Situated in the heart of the historic French Quarter of New Orleans, Bourbon Street may be the most famous (and infamous) street in the United States. Though most of its reputation may arise from its Mardi Gras celebrations and all-night partying, every inch of the street is steeped in the unique history of this multicultural city. History-lovers sure be sure to visit this street twice in their lifetime--once during the evening, and once in the late morning. This will demonstrate how urban spaces can transition from stages of revelry, recovery, and rebirth.
Backstory and Context
Bourbon Street, also called Rue Bourbon, has not always held the rowdy reputation it holds today. Historically it was simply a residential neighborhood with a predominantly Creole population. Though there is some debate as to how "rowdy" Bourbon Street might have been in the 1800s (certainly, pirates, voodoo queens, and other professions operated more openly in New Orleans than in other parts of the country), historians posit its current reputation did not exist until World War II.
During World War II, it became lucrative to sell New Orleans' more illustrious reputation as "traditional" to young servicemen looking to escape their struggles. Bars and brothels flourished and began popping up all around the French Quarter, but most specifically along the Rue Bourbon. During this time traditional celebrations like Mardi Gras grew and took on new significance, as soldiers sought ever more reason to celebrate during their breaks.
Moreover, when New Orleans' historic red-light district, "Storyville," was shut down in the 1920s, there remained a demand for the same jazz music, which had previously been played in brothel living rooms. Many of the former Storyville musicians migrated to the new Bourbon Street location. At the time, jazz music signified to many the sounds of the red light district and thus may have contributed to the growing reputation of Bourbon Street.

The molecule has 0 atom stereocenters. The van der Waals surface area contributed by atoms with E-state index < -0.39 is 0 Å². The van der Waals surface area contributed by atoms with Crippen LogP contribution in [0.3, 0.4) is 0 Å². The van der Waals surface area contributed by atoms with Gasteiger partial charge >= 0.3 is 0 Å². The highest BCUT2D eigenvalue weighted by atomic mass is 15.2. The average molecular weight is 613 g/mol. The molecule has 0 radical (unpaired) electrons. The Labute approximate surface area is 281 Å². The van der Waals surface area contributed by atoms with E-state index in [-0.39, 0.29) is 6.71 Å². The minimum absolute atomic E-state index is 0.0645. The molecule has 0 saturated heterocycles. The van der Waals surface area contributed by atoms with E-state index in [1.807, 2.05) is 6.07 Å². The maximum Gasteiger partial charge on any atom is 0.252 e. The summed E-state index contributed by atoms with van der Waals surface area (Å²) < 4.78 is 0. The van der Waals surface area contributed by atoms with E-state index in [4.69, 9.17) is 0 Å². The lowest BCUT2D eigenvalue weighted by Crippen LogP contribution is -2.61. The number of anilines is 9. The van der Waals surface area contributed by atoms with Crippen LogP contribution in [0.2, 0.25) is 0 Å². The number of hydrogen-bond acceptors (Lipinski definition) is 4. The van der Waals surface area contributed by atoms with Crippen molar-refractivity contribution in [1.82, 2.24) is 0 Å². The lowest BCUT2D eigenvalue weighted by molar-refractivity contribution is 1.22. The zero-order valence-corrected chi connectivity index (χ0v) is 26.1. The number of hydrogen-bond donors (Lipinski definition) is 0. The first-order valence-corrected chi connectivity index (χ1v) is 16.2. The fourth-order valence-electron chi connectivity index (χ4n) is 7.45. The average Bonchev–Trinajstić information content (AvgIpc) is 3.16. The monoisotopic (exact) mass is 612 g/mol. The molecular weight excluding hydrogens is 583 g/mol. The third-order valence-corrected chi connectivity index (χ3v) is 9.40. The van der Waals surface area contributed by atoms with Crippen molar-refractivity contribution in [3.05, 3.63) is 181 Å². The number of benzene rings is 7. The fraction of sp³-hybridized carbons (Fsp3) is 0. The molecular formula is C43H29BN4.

By the 1940s, Bourbon Street was lined with bars and adult clubs, once again mixing the sounds of jazz with sex. In the 1960s, dance clubs, such as the Franck Studios, were well-known and operated openly.
Among the historic buildings along the street is Lafitte's Blacksmith Shop. Built in 1722, legend holds that the blacksmith shop was a front for the pirating activities of the Lafitte brothers.
The Old Absinthe House also holds interest to visitors to the city. Built in 1806 as an importing firm, the ground floor slowly morphed into a saloon. It was in 1874 that Cayetano Ferrer invented the famous Absinthe House Frappe, which can still be tasted today in this bar, though without the absinthe, as this is now an illegal ingredient in the U.S.
Of course, countless other historic building line Bourbon Street and are waiting to be explored by the curious traveler, who know how to ask the right questions.
Ashbury, Herbert. The French Quarter: An Informal History of the New Orleans Underworld. Garden City New York: Garden City Publishing Company, 1936.
Savage, James. “Born on Bourbon Street: Jim Garrison’s French Quarter Fracas and the Shady Origins of a First Amendment Milestone, 1962-1964.” Louisiana History: The Journal of the Louisiana Historical Association 49.2 (2008): 133-162
Campenella, Richard Bourbon Street: A History. Baton Rouge, Louisiana, Louisiana State University Press, 2014